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The Quality of Chairness

December 3, 2010

"One cannot conceive anything so strange and so implausible that it has not already been said by one philosopher or another."
- René Descartes[1]

As an undergraduate student, I enrolled in nearly as many philosophy courses as science courses. The history of human thought is interesting in its own right, and it's only in the last few hundreds of years that we've made a distinction between science and philosophy. In Newton's day, science was called Natural Philosophy. The term science, referring to what today's scientists do, has only been in common parlance since the 1870s, although the term, scientist, was first used in 1833 by William Whewel. Whewel was very adept at coining new words. He invented the term, physicist, for which I and my 47,946 fellow members of the American Physical Society are thankful; and he suggested that Michael Faraday call opposing electrodes anodes and cathodes.[2]

In graduate school it wasn't possible for me to enroll in further philosophy courses, but one of the first things I did was attend one of their seminars. A prominent philosopher from an Ivy League school was there to present his latest paper. What a shock! My undergraduate exposure to philosophy had been all classical, and this was my first experience with a contemporary philosopher. His seminar involved his reading the paper verbatim and entertaining questions afterwards. Even in those days, scientists used transparencies and overhead projectors to relay key points, but this apparently wasn't the vogue in philosophy. I was surprised that he didn't don an academic robe before his reading. It was all too strange. I've always summarized the topic of his paper as "the quality of chairness," much to the amusement of my children.

The quality of chairness is that which makes a chair, a chair. Four legs - yes, that's a chair - but so are three legs and sometimes a single leg (see figure). Not only that, but a desk is a chair when you sit on it. Does the desk forsake its quality of "deskness" when that happens, or was it always both a desk and a chair? When you attempt to define a chair this way, things get very difficult. An analogy to this in the sciences would be a theoretical paper that attempts to integrate similar phenomena into a unified principle. The difference is that a theoretical paper in the sciences has been fueled by quite a few experiments and is based on mathematics. For these reasons, it's quite possible to compare the theory with reality to see whether it's a good synthesis. In short, a scientific paper has the quality of falsifiability. The philosophy paper has an internal logical consistency, but it's not falsifiable. Since it's unlikely that the author would make a mistake in logic, you can just argue the validity of his axioms.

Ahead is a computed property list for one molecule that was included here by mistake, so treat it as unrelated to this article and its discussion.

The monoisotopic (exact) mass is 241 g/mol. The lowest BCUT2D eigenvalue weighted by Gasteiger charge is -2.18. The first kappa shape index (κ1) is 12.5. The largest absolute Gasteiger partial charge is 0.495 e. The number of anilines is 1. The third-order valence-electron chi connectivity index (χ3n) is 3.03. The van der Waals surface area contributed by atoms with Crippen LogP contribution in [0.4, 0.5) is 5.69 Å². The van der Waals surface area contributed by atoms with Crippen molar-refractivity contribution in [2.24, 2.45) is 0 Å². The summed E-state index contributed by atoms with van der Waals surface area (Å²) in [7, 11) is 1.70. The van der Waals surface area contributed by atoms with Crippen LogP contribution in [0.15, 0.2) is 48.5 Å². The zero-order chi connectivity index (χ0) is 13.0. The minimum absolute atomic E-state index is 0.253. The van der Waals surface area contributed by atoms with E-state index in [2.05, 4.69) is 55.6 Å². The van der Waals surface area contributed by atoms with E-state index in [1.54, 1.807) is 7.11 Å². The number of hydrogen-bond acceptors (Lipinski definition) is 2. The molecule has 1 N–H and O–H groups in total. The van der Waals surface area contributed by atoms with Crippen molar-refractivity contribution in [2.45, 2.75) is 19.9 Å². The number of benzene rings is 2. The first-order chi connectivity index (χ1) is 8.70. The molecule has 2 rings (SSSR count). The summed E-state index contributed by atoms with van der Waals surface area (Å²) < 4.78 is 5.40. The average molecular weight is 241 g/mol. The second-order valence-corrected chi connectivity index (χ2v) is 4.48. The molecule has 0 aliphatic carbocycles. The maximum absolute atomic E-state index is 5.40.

Figure 1 of US Patent No. 4,930,839

A single-legged chair from US Patent No. 4,930,839.[3]

Philosophers do their thing, as described by the chair example, and scientists do something else. Since C.P. Snow's time, there's been discussion of these Two Cultures. Snow himself believed that a merger of the cultures was ongoing, but I'm not so sure about that. Science is very difficult to understand for non-scientists, and the Sokal Affair serves as an example of this. Even scientists in one field have little understanding of what's happening in others, and I touched on this problem in a previous article (Codex Arxivus, July 2, 2010). The interesting thing is that it's very possible for a scientist to write a bad paper on philosophy (and there are many, this article included), but it's impossible for a philosopher to write any sort of scientific paper. It seems as if most of the effort for any unification of the cultures must be done from the non-science culture. If there's a middle ground to be reached, then the philosophers will need to walk the longer distance.

In internet parlance, the preceding sentence could be called "flamebait," but the purpose of this article is not to deflate the importance of philosophy and inflate the egos of scientists; its purpose is to encourage philosophers to read more science, and scientists to read more philosophy. Philosophy is interesting and important. Plato's Allegory of the Cave in The Republic is an idea that's important to keep in mind even today when discussing M-Theory. If the universe is indeed a hologram, Plato might have a claim to priority. However, the pressing question is this - Whenever we sit, we do our sitting in the universe. Does the universe, therefore, have the quality of chairness?

Head of Plato

Head of Plato, via Wikimedia Commons.


  1. René Descartes, "Le Discours de la Méthode," (1637); also known as "Discourse on the Method of Rightly Conducting the Reason, and Seeking Truth in the Sciences."
  2. William Whewel page on Wikipedia.
  3. Osamu Saito, Kazuko Iwabo and Yasushi Ikeda, "Single-legged chair," US Patent No. 4930839 (June 5, 1990).

Permanent Link to this article

Linked Keywords: Philosophy; science; Isaac Newton; Natural Philosophy; William Whewel; physicist; American Physical Society; Michael Faraday; anode; cathode; Ivy League; academic robe; falsifiability; logical consistency; axiom; US Patent No. 4,930,839; C.P. Snow; Two Cultures; Sokal Affair; arXiv; flamebait; Plato; Allegory of the Cave; The Republic; M-Theory; universe; Holographic Universe; hologram.

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